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Prince George's County v. Wells Fargo & Co.

United States District Court, D. Maryland

October 22, 2019

WELLS FARGO & CO., et al, Defendants



         Prince George's County, Maryland, and Montgomery County, Maryland (collectively "the Counties") have filed this suit against Wells Fargo & Company and related entities ("Defendants") for what the Counties allege have been predatory and discriminatory residential mortgage lending, servicing, and foreclosure practices in violation of the Fair Housing Act (FHA), 42 U.S.C. §§ 3601, et seq.

         a. Background and Procedural Disposition

         As the Court previously noted, the Counties allege five broad categories of injuries: foreclosure processing costs, the increased cost of municipal services, economic injuries to the Counties' tax bases, lost municipal income, and non-economic injuries. See ECF No. 53 (providing a description of each category). In order to evaluate these allegations at the motion to dismiss phase, the Court must determine whether the Counties have stated "a claim for relief that is plausible on its face." Bell All. Corp. v. Twombly, 550 U.S. 544, 570 (2007). To meet that standard, the Counties must plausibly plead that Defendants' alleged actions proximately caused the alleged injuries. "[P]roximate cause under the FHA requires 'some direct relation between the injury asserted and the injurious conduct alleged.'" Bank of America v. City of Miami, 137 S.Ct. 1296, 1306 (2017) (quoting Holmes v. Securities Investor Protection Corporation, 503 U.S. 258, 268 (1992)). The Court has already stated that it concurs with the Eleventh Circuit's interpretation of "proximate cause" in City of Miami v. Wells Fargo & Co., 923 F, 3d 1260 (11th Cir. 2019), following the Supreme Court's holding in Bank of America. ECF No. 53, pp. 6-8. As such, the Court held that proximate cause in the context of FHA suits "is fairly pled where the injury is directly traceable to the purported violation, without a discontinuity that breaks the connection." ECF No. 53, p. 8.

         Having evaluated each of the Counties' alleged categories of injuries according to this standard, the Court held that the Counties sufficiently pled claims associated with foreclosure processing costs but found the alleged non-economic injuries the Counties asserted too far removed from the alleged discriminatory conduct to be plausibly proximately caused by the Defendants.[1] See ECF No. 53, pp. 9, 16-17.

         As for the remaining three categories of alleged injuries - increased municipal services costs, tax base injuries, and lost municipal income and utility fees - the Court deferred ruling to allow the Counties an opportunity to amend their complaint to include more detail with respect to these claims. ECF No. 54. The Court granted the Counties ninety days to amend their complaint and twenty days to petition the court for specific limited discovery as might fortify their claims. Id. The Counties, in fact, filed a Motion for Limited Discovery in Support of Their Amended Complaint, ECF No. 55, to which Defendants responded, ECF No. 56, and the Counties replied, ECF No. 59.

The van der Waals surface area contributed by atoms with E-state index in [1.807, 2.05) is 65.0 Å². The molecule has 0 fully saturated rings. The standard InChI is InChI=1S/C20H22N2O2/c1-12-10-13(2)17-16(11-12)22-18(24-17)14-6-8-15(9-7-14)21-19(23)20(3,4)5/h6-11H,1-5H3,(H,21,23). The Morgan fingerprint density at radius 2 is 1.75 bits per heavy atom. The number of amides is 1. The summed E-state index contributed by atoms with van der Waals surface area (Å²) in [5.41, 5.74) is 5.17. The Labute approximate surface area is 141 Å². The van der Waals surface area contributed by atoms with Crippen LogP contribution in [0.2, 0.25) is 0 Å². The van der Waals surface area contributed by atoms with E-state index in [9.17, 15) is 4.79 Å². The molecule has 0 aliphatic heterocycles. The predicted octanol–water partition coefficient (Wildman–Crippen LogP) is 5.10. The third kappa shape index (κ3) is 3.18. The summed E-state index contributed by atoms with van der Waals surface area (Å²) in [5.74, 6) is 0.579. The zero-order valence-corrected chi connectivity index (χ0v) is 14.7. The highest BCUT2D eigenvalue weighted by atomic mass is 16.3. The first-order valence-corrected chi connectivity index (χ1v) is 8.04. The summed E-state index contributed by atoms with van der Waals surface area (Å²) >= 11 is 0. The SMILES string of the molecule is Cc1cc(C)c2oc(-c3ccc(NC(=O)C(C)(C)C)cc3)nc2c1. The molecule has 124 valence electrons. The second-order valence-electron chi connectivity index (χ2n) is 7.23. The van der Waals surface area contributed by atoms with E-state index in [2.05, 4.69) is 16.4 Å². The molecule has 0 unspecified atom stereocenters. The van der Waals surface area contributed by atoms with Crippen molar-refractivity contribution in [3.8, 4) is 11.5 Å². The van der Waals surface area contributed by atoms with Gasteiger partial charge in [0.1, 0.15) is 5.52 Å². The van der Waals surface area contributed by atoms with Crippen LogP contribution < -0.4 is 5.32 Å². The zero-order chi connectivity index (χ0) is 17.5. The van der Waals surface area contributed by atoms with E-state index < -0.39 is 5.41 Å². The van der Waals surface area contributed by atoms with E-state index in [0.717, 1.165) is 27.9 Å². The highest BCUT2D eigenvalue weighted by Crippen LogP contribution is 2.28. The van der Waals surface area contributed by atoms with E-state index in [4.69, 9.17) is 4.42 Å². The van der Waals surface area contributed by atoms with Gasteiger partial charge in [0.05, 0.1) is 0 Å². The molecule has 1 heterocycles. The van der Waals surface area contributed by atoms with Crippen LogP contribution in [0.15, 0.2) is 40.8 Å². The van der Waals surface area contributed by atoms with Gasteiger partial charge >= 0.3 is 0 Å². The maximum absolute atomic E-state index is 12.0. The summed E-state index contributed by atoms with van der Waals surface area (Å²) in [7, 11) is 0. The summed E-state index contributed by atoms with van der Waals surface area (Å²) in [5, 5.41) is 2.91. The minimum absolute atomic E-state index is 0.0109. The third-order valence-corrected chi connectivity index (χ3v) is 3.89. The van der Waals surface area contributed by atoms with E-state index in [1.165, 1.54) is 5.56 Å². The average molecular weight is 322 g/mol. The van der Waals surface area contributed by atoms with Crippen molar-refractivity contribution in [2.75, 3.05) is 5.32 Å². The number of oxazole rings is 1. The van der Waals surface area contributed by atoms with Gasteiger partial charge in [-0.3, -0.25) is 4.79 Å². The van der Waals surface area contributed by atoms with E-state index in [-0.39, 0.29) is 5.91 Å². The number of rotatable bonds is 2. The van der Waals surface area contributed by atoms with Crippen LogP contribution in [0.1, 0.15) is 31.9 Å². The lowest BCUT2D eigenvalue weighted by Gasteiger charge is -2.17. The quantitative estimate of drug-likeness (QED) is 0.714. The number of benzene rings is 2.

b. Motion for Limited Discovery

         The Counties request "loan origination and servicing data for each of the residential 1 -4 family first and second lien mortgage and home equity loans and lines of credit that Defendants originated, purchased, funded, sold, serviced, and/or foreclosed upon in the Counties from January 1, 2003 to date." ECF No. 55, p. 3. They, explain that this data will permit them "to identify the specific discriminatory loans and foreclosures at issue" which will enable them to identify the pertinent property addresses, which, in turn, can be matched with property tax information. Tn all, the requested data and the subsequent data that flow from it, can be used to - according to the Counties - isolate property value and tax base related damages caused by Defendants via statistical regression analysis. Id. at 3-4.

         The requested data, the Counties concede, is the precise type of data the Counties would seek during Discovery. ECF No. 59, p. 3. But in view of this, as Defendants argue, it is not appropriate to grant such discovery at this stage. See Ashcroft v. Iqbal, 556 U.S. 662, 686 (2009); Libertarian Party of Virginia v. Alcorn, 826 F.3d 70 8, 718 (4th Cir. 2016) (stating that plaintiffs demand for discovery "misapprehends the nature of a motion to dismiss'*); see also Bynum v. Martin, 2016 WL 7468050, at *6 n.9 (D. Md. Dec. 27, 2016) (denying plaintiffs request for discovery in advance of the Court's decision on a 12(b)(6) motion). Moreover, the Counties themselves suggest the need for limited discovery may be moot. In their reply, the Counties explain that they "do not need the [requested data] at this early stage of the litigation" and even without the requested data they "are prepared to amend their complaint" in accordance with the Court's prior Opinion and Order. ECF No. 59, p. 5, 7.

         The Court accepts at this time that limited discovery is not necessary (if not improper). Since the Counties concede that it is ultimately not needed at this stage, the Court DENIES the Counties' Motion for Limited Discovery in Support of Their Amended Complaint.[2]

         c. heave to Amend Complaint

         Since the Counties have indicated that they are prepared to amend their complaint to better explain "how a regression analysis will both isolate the causal links between Defendants' actions and the Counties' damages" as well as "quantify those damages," ECF No. 59, p. 7, the Court will welcome such an explanation in the Amended Complaint. A sworn declaration from a regression analysis expert would be useful in this regard.

         In accordance with ECF No. 54, the Counties SHALL have until November 15, ...

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